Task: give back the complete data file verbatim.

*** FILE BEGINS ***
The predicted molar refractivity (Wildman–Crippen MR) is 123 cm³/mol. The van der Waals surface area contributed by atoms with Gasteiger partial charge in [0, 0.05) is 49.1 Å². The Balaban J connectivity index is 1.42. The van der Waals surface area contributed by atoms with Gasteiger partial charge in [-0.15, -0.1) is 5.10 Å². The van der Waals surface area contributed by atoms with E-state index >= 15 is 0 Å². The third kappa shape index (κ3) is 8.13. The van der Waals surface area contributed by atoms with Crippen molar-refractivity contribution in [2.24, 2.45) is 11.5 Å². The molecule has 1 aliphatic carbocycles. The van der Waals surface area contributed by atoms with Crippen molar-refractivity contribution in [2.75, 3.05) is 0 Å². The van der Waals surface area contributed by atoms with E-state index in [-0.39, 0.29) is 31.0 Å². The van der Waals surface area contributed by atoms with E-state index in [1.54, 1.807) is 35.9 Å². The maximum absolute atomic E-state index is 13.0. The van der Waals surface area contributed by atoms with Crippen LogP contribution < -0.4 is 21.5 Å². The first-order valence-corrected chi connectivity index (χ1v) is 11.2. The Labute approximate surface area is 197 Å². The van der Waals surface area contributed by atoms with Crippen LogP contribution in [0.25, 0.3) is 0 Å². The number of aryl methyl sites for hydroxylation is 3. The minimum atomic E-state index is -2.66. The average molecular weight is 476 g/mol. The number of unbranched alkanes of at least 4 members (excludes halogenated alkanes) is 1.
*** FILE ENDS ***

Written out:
The predicted molar refractivity (Wildman–Crippen MR) is 123 cm³/mol. The van der Waals surface area contributed by atoms with Gasteiger partial charge in [0, 0.05) is 49.1 Å². The Balaban J connectivity index is 1.42. The van der Waals surface area contributed by atoms with Gasteiger partial charge in [-0.15, -0.1) is 5.10 Å². The van der Waals surface area contributed by atoms with E-state index >= 15 is 0 Å². The third kappa shape index (κ3) is 8.13. The van der Waals surface area contributed by atoms with Crippen molar-refractivity contribution in [2.24, 2.45) is 11.5 Å². The molecule has 1 aliphatic carbocycles. The van der Waals surface area contributed by atoms with Crippen molar-refractivity contribution in [2.75, 3.05) is 0 Å². The van der Waals surface area contributed by atoms with E-state index in [-0.39, 0.29) is 31.0 Å². The van der Waals surface area contributed by atoms with E-state index in [1.54, 1.807) is 35.9 Å². The maximum absolute atomic E-state index is 13.0. The van der Waals surface area contributed by atoms with Crippen LogP contribution < -0.4 is 21.5 Å². The first-order valence-corrected chi connectivity index (χ1v) is 11.2. The Labute approximate surface area is 197 Å². The van der Waals surface area contributed by atoms with Crippen LogP contribution in [0.25, 0.3) is 0 Å². The number of aryl methyl sites for hydroxylation is 3. The minimum atomic E-state index is -2.66. The average molecular weight is 476 g/mol. The number of unbranched alkanes of at least 4 members (excludes halogenated alkanes) is 1.